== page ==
Les Fruits de Mer de la Toilette

I have no picture for you but that which can be painted by words. The primaries of my palette: toilets, turds and lobsters. To be more precise, crayfish; or, the rock lobster. The type indigenous to the Southern Regions of Africa. It’s a tastier crustacean than its lewd and large-clawed cousin of the north and I like it much better but for one of its chief habitats: the toilet.

I suppose by this point you are both disgusted and suitably intrigued.

In case, oh beloved readers, any of you feel the urge to surfeit my lips with amour, I shall have it known that I have been fortunate enough to have seen, or by proxy of a very close family member, have been assured that the habitat of any and all crayfish whose meat has passed my lips was, and always was, that of the ocean, pulled hence under watchful eye. Unless of course, by some malignant and baleful ruse, a scallywag of appreciable dedication found it a fitting use of his time to catch some crays, ripen them in his toilet, bring them back to the ocean and pretend to pull them fresh from the traps. A genius, a trickster just the same.

The story goes like this. My grandfather, a hero, was also somewhat of a dithering hobbyist dedicated more to being caught up in the idea of something rather than in its execution. So I gather from the very many stories that circulate the ranks of my kin. Each of these hobbies had something to do with the production of food and a token misadventure: exploding homemade wine, beekeeper suits with open flies, vegetable gardens unknowingly usurped for malfeasance and etcetera. The man was a veritable hobby-grenade. But where his hobbies met with calamity his professional life more than made up for it in glory. But that is a different story.

Those with even a cursory knowledge of Africa know that just about the entire continent, in one way or another, is the poster child for poverty. South Africa, despite having its fair share of wealth, is, and was no exception to this rule. Two things, among many atrocities, always seem to come out of poverty: desperation followed by ingenuity.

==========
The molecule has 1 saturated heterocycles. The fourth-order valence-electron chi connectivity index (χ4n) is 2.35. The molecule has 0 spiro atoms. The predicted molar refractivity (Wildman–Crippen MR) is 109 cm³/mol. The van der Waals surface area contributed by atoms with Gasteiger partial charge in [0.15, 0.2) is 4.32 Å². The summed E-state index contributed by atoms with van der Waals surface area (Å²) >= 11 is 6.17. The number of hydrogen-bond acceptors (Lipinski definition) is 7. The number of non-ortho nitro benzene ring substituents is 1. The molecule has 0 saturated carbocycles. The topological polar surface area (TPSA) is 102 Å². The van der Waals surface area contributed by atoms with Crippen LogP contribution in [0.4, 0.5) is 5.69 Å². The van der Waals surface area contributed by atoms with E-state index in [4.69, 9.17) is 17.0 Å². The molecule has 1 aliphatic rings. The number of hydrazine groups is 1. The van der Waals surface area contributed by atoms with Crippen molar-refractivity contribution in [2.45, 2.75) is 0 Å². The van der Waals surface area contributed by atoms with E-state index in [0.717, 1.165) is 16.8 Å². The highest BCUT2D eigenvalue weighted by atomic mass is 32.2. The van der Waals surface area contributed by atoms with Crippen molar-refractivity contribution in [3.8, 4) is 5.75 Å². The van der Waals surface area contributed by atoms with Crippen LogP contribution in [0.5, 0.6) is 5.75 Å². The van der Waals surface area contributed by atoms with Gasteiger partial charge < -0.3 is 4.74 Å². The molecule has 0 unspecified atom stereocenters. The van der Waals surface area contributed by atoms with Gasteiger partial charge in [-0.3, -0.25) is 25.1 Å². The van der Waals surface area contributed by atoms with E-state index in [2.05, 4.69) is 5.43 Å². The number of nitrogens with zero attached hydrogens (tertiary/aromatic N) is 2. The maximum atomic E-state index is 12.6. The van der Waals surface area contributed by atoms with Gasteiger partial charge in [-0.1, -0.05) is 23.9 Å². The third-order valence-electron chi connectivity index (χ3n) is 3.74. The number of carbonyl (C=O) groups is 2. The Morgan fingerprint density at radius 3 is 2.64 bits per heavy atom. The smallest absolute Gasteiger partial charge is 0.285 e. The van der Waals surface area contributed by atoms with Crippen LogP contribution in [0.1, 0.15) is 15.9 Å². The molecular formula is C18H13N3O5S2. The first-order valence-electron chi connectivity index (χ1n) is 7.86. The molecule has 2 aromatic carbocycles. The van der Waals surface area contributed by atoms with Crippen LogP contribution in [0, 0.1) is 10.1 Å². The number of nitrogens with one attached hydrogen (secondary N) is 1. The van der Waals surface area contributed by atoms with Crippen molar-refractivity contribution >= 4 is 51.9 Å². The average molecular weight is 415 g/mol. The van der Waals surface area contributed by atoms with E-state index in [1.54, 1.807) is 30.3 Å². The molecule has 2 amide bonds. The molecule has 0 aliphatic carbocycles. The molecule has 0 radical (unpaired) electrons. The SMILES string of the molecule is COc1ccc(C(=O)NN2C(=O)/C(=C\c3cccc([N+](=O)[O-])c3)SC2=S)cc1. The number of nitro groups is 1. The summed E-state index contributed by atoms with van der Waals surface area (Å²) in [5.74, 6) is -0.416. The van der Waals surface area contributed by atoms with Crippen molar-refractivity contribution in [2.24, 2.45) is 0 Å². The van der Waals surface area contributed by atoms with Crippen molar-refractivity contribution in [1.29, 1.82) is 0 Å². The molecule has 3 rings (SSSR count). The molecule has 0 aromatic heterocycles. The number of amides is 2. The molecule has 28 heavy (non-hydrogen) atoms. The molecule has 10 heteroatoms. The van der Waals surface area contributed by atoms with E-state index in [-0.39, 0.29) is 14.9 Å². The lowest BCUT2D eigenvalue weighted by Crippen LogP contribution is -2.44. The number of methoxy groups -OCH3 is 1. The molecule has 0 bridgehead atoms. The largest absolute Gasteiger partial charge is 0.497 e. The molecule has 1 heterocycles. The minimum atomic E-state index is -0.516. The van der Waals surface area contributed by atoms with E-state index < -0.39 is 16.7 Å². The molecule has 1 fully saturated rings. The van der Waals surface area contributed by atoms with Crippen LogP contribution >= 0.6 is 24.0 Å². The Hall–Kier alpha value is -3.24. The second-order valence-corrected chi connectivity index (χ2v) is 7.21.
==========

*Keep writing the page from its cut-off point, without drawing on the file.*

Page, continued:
Confronted with a country full of such desperation and the chore of procuring dinner, my grandfather thought to produce a fine meal by helping some impoverished locals whom had shown up at the door selling large, live crayfish. I mean, who wouldn’t jump at the chance. I suppose this is less of a hobby and simply a one-time misadventure but the idea strikes me as the same.

I’m not sure how far along with the process he got but, my grandfather certainly had purchased a nice set of dinner crays with a glow in his heart before someone made him aware of the very crude way in which the poor locals kept their crays fresh and live.

The gruesome details were this: fishermen had to sell their fresh fish pretty quickly. However, crays turned out to be considerably more hardy. Apparently they could stand up to a thorough dousing of fresh water and, when confronted with a fierce current, would happily swim against it. Instinctual self-preservation I suppose it was. Some poor fisherman must have caught a load of crayfish one day and had been unable to sell them all. Having no aquatic repository other than his loo, I imagine he tossed a cray in the bowl and gave it a flush to see what would happen. Well, the results have already been made clear. It wasn’t a far cry from noting that a cray could hold his own against a churning downward current to expecting that he could amply dodge a rollicking turd. And so, the native storage standard and newfangled habitat for the South African crayfish became that of the thunder box, the thinking throne, the bloody loo!

And back we come to my grandfather. What utter vexation must he have felt when someone took him aside and explained to him that his march of dinner crays were not so shining an achievement as they had seemed.

I will tell you this: my family never ceased to find sidesplitting amusement from the recount of this tale. My grandfather told it, my father told it and, now I tell it.

The moral here: certified organic food be damned, I’m happy enough to know my food didn’t come from the can.